Aircraft engineers know a lot about how these cracks progress and keep an eye on them in routine overhauls. Nevertheless, they can be difficult and costly to find. Apart from careful visual inspection, techniques like X-rays and ultrasonic probes are also used.
Now a British company has come up with a low-cost way of monitoring cracks in aircraft, even while they are airborne. The trick that Ultra Electronics uses is to listen for them with a system called Asis. It does this by fitting small piezoelectric acoustic sensors to parts of the structure to detect the particular frequency of noise caused by a crack in aircaft-grade aluminium. When first set up, Asis is calibrated to the acoustic signature of the aircraft.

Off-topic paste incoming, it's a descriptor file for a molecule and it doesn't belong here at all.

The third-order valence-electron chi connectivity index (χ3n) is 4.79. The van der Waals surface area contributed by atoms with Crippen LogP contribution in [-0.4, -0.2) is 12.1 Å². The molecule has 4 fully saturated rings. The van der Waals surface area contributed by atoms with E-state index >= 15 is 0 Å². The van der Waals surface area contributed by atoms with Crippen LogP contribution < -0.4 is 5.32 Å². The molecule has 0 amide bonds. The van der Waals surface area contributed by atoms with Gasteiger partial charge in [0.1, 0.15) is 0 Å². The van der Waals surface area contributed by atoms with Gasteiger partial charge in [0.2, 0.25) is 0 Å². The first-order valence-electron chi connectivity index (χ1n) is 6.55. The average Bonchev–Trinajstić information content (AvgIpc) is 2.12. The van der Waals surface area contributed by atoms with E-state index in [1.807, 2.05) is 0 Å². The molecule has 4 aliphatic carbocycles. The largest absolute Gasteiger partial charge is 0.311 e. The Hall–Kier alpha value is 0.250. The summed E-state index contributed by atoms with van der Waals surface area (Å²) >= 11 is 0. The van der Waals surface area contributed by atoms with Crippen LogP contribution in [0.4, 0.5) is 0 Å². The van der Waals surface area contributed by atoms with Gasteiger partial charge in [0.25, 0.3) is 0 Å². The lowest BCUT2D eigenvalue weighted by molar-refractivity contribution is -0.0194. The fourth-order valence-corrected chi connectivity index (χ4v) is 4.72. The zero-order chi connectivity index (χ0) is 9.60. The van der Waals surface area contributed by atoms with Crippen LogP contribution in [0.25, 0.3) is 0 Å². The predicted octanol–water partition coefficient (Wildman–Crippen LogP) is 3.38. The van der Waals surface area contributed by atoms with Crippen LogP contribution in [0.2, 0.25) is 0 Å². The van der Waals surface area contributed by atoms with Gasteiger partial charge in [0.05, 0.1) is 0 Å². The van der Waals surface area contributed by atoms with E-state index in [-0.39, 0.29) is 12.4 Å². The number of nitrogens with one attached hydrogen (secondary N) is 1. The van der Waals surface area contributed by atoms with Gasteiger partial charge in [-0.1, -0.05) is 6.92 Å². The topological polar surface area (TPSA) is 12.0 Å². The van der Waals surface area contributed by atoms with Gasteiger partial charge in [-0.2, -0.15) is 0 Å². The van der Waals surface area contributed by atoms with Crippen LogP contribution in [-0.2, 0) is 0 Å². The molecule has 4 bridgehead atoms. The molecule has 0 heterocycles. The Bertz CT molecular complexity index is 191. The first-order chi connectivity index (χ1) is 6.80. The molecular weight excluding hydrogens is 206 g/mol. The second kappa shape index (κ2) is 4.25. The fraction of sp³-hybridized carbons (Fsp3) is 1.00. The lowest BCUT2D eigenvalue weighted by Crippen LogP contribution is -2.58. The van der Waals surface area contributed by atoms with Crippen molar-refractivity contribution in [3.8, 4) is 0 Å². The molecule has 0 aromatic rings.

The system can point engineers to where cracks are occurring because the sensors also record the precise moment it is “heard”. As the sound ripples through the structure it arrives at different sensors at different times, which can be used to work out the location and severity of the crack. Once on the ground, a touch-screen device a bit like an iPad is plugged into the system and shows where any cracks are on a three-dimensional image of the aircraft.
(Source: The Economist, August 2010)